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How do I get the char with the biggest ascii value from a string?

$str = 'abcb'
# extract biggest char somehow
# as a result $char contains "c"
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5  
It would be nice to see what you have tried –  Zaid Sep 1 '11 at 10:53
8  
According to whose collating sequence? –  tchrist Sep 1 '11 at 11:50
1  
@Zaid, didn't try anything. Thought about iterating over all chars though. That's how I'd do it in C. –  ClosedID Sep 1 '11 at 14:20
4  
Why would you accept an answer that doesn't use a core module? –  brian d foy Sep 1 '11 at 17:29
    
I wasn't aware of List::Util being a core module. Accepted Zian's solution. –  ClosedID Sep 4 '11 at 18:04

3 Answers 3

up vote 9 down vote accepted
use List::Util 'maxstr';

my $maxChar = maxstr split //, 'abcb';  # 'c'
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$str = 'abcb';
@a = sort split(//, $str);
$char = pop(@a);
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7  
Or just $char = (sort split //, $str)[-1] –  eugene y Sep 1 '11 at 12:53
2  
This gets pretty slow. There's no need to do that much work. –  brian d foy Sep 1 '11 at 17:30

The trick with these things is to know your other constraints. How often will you need to do this in your program and how big is the string? With a single shot short string, you can get away with waste. If you have to do it repeatedly or for large strings, that waste matters much more.

I test it for 5 CPU seconds on (Mac Pro, OS X.6.8, Perl 5.14.1) for increasing orders of magnitude in string length:

                  +-------------------------------------------------+
                  |                    Iterations                   |
+-----------------+---------+---------+---------+---------+---------+
| Sub name        |   10**1 |   10**2 |   10**3 |   10**4 |   10**5 |
+-----------------+---------+---------+---------+---------+---------+
| iterate_foreach |  983840 |  141997 |   16333 |    1686 |     168 |
| iterate_for     | 1041713 |  146608 |   15370 |    1538 |     155 |
| sorter          | 1194656 |  120608 |   10490 |     888 |      82 |
| maxstr          | 1505280 |  180923 |   19764 |    2120 |     202 |
| control         | 8019246 | 8019246 | 7719377 | 5041132 |  710027 |
+-----------------+---------+---------+---------+---------+---------+

List::Util's maxstr dominates in all cases. For the first order, a string of 10 characters, sorter does okay. After that, sorter gets worse and worse, as you should expect. The iterate_foreach and iterate_for degrade much better.

The code:

use 5.010;
use strict;
use warnings;

use Benchmark;
use List::Util;

my $count = -5;

foreach my $order ( 1 .. 5 ) {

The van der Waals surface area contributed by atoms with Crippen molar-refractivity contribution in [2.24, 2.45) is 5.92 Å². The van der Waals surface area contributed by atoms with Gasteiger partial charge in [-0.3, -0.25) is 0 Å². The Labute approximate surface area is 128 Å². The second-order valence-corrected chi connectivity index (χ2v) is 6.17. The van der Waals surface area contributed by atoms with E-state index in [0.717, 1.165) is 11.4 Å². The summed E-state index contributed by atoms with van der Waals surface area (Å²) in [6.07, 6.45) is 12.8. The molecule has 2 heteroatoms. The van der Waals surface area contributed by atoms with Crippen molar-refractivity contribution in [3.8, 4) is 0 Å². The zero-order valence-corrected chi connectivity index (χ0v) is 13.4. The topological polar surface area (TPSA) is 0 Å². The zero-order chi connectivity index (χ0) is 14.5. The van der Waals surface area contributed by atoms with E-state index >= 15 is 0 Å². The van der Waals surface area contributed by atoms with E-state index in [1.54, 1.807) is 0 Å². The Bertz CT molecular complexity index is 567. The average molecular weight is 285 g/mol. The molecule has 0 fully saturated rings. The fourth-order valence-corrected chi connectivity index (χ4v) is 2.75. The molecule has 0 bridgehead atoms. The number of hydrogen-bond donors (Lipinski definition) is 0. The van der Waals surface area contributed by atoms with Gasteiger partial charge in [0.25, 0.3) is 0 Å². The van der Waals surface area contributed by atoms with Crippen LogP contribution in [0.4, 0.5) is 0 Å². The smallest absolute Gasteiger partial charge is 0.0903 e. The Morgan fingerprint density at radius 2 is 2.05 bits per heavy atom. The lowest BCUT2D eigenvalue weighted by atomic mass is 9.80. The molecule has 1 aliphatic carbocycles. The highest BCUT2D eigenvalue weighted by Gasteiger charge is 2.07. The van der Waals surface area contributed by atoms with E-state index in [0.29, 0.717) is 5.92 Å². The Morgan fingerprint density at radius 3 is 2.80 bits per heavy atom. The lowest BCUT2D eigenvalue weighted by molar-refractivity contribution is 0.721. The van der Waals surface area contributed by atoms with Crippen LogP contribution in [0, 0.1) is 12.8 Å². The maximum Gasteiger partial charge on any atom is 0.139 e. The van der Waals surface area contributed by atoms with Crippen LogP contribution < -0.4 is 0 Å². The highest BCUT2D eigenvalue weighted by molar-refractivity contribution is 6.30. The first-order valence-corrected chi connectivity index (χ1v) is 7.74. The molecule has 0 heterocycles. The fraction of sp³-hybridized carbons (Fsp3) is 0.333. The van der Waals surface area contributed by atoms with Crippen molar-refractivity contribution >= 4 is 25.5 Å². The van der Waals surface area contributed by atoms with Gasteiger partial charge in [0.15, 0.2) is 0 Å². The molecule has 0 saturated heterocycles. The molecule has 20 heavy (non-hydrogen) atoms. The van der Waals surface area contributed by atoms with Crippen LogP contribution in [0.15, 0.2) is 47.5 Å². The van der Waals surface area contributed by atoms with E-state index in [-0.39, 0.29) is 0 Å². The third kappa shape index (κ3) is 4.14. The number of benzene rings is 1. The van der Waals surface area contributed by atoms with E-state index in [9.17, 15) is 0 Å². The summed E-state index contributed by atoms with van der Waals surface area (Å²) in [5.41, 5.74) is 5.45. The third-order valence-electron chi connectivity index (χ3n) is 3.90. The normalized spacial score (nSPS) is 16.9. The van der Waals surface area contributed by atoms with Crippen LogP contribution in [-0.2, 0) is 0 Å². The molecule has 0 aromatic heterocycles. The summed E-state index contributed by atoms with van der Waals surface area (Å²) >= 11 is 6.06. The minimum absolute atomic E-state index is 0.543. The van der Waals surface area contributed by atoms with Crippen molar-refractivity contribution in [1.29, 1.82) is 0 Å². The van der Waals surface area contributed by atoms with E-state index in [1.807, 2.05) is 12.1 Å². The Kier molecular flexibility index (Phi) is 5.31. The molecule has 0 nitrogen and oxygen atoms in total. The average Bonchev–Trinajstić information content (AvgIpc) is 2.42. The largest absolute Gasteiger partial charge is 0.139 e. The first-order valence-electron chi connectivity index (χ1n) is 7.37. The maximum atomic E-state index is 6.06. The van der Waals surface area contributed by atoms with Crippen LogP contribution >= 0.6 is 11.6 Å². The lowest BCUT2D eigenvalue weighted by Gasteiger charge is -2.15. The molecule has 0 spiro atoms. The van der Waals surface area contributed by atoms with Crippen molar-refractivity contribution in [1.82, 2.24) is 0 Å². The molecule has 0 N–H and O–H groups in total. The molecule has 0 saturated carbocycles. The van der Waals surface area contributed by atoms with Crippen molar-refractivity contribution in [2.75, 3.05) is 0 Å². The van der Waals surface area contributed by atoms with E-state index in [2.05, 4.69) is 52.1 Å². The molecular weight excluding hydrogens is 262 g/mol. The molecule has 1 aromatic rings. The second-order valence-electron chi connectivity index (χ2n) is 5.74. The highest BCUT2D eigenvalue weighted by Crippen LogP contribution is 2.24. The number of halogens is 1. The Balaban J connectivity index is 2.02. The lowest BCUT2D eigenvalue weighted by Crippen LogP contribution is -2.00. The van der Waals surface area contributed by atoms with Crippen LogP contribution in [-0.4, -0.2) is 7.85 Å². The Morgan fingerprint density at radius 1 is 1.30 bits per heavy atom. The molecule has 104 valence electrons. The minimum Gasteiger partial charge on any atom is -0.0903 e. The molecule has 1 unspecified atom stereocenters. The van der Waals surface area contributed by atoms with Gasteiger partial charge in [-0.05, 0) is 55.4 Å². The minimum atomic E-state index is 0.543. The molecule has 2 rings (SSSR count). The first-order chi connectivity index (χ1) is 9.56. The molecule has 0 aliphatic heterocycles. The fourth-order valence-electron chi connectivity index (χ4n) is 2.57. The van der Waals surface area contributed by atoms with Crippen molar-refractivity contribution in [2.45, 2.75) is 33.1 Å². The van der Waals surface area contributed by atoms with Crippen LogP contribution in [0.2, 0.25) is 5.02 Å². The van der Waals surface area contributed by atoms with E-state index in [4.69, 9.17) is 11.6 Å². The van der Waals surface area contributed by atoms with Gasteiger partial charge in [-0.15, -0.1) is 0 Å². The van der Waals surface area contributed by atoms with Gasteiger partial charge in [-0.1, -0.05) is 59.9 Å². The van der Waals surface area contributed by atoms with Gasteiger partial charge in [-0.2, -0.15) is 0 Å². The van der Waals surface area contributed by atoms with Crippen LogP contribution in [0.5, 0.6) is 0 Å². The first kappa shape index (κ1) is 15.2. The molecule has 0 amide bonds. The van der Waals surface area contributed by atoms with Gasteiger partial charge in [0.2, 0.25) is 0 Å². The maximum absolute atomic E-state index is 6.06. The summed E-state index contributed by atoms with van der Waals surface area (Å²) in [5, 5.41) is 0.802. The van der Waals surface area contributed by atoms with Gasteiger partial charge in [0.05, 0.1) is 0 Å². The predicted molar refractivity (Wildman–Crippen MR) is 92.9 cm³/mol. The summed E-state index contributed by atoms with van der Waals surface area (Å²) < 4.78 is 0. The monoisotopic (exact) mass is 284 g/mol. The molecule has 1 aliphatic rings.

say "-" x 50, "\nTiming for order $order";

    my $string = make_string( $order );

    timethese( $count, {
        'sorter'          => sub { my $c = sorter( $string ) },
        'maxstr'          => sub { my $c = maxstr( $string ) },
        'iterate_for'     => sub { my $c = iterate_for( $string ) },
        'iterate_foreach' => sub { my $c = iterate_foreach( $string ) },
        'control'         => sub { my $c = control( $string ) },
    });
    }

sub make_string {
    my $order = shift;
    my $string;

    for( my $i = 0; $i < 10**$order; $i++ ) {
        $string .= chr int rand 256;
        }

    $string;
    }

sub sorter {
    my $str = shift;
    my $char = (sort split //, $str)[-1];
    }

sub maxstr {
    my $str = shift;
    my $char = List::Util::maxstr( split //, $str );
    }

sub iterate_for {
    my $str = shift;
    my $length = length $str;
    my $max = '';
    for( my $i = 0; $i < $length; $i++ ){
        my $chr = substr( $str, $i, 1 );
        $max = $chr if $chr gt $max;
        }
    return $max;
    }

sub iterate_foreach {
    my $str = shift;
    my $max = '';
    foreach ( split //, $str ){
        $max = $_ if $_ gt $max;
        }
    return $max;
    }

sub control {
    my $str = shift;
    return 'a';
    }
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That's not true. It works for every character, including those above 255. perl -E'say sprintf "%x", ord for unpack "(a)*", "\x{2660}\x{2661}";' –  ikegami Sep 1 '11 at 19:17
    
I'm surprise sort slows down that much. N = 100,000; N log N = 100,017. And it really doesn't have that high of an overhead. –  ikegami Sep 1 '11 at 19:26
2  
Data tabulated. –  Zaid Sep 1 '11 at 19:39
    
hum, sorry. I appear to remember incorrectly. I just ran my own benchmark with 5.10, 5.12 and 5.14 and split was indeed faster. I deleted my false claim. –  ikegami Sep 2 '11 at 2:38
    
@brian : You might want to clarify whether you used the PP or XS flavor of maxstr –  Zaid Sep 2 '11 at 16:27

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